This post originally ran on WBURâ€™s CommonHealth. We appreciate WBUR for giving us permission to reprint this article.
It was a typical busy morning. A flurry of people in and out of my office along with a growing stack of slides. I picked up the next slide, a pap smear.
The requisition stated â€ś24 yo, routine pap.â€ť She had no prior history of any abnormalities. As I studied the slide, the normal cervical cells sparkled in shades of blue and pink. Together with their small uniform nuclei, this created an evenness to the slide, like a calm pond.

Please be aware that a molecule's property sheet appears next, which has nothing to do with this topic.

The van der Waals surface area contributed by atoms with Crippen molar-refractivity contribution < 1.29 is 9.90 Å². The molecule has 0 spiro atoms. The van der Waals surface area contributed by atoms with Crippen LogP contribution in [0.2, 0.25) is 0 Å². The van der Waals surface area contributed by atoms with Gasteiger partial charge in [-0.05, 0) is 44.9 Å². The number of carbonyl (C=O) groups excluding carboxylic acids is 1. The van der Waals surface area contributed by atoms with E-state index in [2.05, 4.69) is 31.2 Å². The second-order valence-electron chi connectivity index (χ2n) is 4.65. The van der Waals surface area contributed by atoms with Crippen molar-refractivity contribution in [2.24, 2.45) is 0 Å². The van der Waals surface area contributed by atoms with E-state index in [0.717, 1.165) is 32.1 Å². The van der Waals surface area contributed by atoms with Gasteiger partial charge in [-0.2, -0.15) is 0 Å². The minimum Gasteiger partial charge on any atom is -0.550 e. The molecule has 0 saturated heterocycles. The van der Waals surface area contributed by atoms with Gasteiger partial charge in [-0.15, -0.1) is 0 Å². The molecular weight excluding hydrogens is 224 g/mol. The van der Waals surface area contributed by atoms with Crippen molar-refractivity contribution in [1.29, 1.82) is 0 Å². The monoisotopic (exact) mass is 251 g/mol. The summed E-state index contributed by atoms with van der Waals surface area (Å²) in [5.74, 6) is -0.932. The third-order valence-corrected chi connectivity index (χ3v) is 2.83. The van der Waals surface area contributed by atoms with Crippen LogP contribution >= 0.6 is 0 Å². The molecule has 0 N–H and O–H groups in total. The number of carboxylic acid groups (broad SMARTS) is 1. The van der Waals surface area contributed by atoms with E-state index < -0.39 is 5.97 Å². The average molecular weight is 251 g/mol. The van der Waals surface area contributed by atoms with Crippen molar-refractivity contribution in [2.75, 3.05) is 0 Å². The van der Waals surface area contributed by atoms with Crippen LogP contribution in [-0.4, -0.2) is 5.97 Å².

Human papillomavirus (HPV) vaccines are back in the news, and this time for reasons not related to research results that show how effective the vaccines are in preventing HPV infections and related diseases.
"India, the second most populous country in the world, accounts for 27% (77,100) of the total cervical cancer deaths.â€ť
â€“FromÂ Global Cancer Statistics, published in the American Cancer Societyâ€™s journal for clinicians.
27%. More than 1 in 4. Wow.